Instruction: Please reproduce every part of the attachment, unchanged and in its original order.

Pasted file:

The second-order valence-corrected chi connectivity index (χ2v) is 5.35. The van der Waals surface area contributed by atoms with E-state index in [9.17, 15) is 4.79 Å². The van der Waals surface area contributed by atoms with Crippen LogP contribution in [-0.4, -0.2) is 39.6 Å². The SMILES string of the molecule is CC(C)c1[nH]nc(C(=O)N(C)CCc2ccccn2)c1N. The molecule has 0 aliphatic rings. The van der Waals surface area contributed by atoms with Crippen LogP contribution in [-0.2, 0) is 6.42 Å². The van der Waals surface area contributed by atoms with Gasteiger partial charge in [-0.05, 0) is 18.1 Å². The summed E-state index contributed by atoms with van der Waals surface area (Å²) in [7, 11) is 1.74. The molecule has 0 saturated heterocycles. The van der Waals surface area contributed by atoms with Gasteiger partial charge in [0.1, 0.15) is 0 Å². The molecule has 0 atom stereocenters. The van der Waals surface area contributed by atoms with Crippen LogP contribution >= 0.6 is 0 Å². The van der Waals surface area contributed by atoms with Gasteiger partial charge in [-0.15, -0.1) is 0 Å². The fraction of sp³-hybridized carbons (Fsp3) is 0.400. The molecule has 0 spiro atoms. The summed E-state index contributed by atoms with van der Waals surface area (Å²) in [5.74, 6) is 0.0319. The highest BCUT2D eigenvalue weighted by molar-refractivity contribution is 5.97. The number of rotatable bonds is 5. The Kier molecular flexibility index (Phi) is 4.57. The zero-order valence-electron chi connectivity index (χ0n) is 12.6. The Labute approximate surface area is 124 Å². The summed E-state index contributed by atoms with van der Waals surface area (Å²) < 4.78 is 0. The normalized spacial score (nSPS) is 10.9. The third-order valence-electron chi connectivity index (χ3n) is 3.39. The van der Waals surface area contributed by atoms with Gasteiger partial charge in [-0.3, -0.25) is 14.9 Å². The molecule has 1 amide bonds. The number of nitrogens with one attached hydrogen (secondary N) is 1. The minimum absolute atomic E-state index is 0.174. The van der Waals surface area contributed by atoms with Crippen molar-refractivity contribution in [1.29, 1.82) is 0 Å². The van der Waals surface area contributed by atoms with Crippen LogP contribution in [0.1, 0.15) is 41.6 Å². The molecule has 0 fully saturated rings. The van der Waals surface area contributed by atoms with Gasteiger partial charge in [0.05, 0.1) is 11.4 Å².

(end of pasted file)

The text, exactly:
The second-order valence-corrected chi connectivity index (χ2v) is 5.35. The van der Waals surface area contributed by atoms with E-state index in [9.17, 15) is 4.79 Å². The van der Waals surface area contributed by atoms with Crippen LogP contribution in [-0.4, -0.2) is 39.6 Å². The SMILES string of the molecule is CC(C)c1[nH]nc(C(=O)N(C)CCc2ccccn2)c1N. The molecule has 0 aliphatic rings. The van der Waals surface area contributed by atoms with Crippen LogP contribution in [-0.2, 0) is 6.42 Å². The van der Waals surface area contributed by atoms with Gasteiger partial charge in [-0.05, 0) is 18.1 Å². The summed E-state index contributed by atoms with van der Waals surface area (Å²) in [7, 11) is 1.74. The molecule has 0 saturated heterocycles. The van der Waals surface area contributed by atoms with Gasteiger partial charge in [0.1, 0.15) is 0 Å². The molecule has 0 atom stereocenters. The van der Waals surface area contributed by atoms with Crippen LogP contribution >= 0.6 is 0 Å². The van der Waals surface area contributed by atoms with Gasteiger partial charge in [-0.15, -0.1) is 0 Å². The fraction of sp³-hybridized carbons (Fsp3) is 0.400. The molecule has 0 spiro atoms. The summed E-state index contributed by atoms with van der Waals surface area (Å²) in [5.74, 6) is 0.0319. The highest BCUT2D eigenvalue weighted by molar-refractivity contribution is 5.97. The number of rotatable bonds is 5. The Kier molecular flexibility index (Phi) is 4.57. The zero-order valence-electron chi connectivity index (χ0n) is 12.6. The Labute approximate surface area is 124 Å². The summed E-state index contributed by atoms with van der Waals surface area (Å²) < 4.78 is 0. The normalized spacial score (nSPS) is 10.9. The third-order valence-electron chi connectivity index (χ3n) is 3.39. The van der Waals surface area contributed by atoms with Gasteiger partial charge in [-0.3, -0.25) is 14.9 Å². The molecule has 1 amide bonds. The number of nitrogens with one attached hydrogen (secondary N) is 1. The minimum absolute atomic E-state index is 0.174. The van der Waals surface area contributed by atoms with Crippen molar-refractivity contribution in [1.29, 1.82) is 0 Å². The van der Waals surface area contributed by atoms with Crippen LogP contribution in [0.1, 0.15) is 41.6 Å². The molecule has 0 fully saturated rings. The van der Waals surface area contributed by atoms with Gasteiger partial charge in [0.05, 0.1) is 11.4 Å².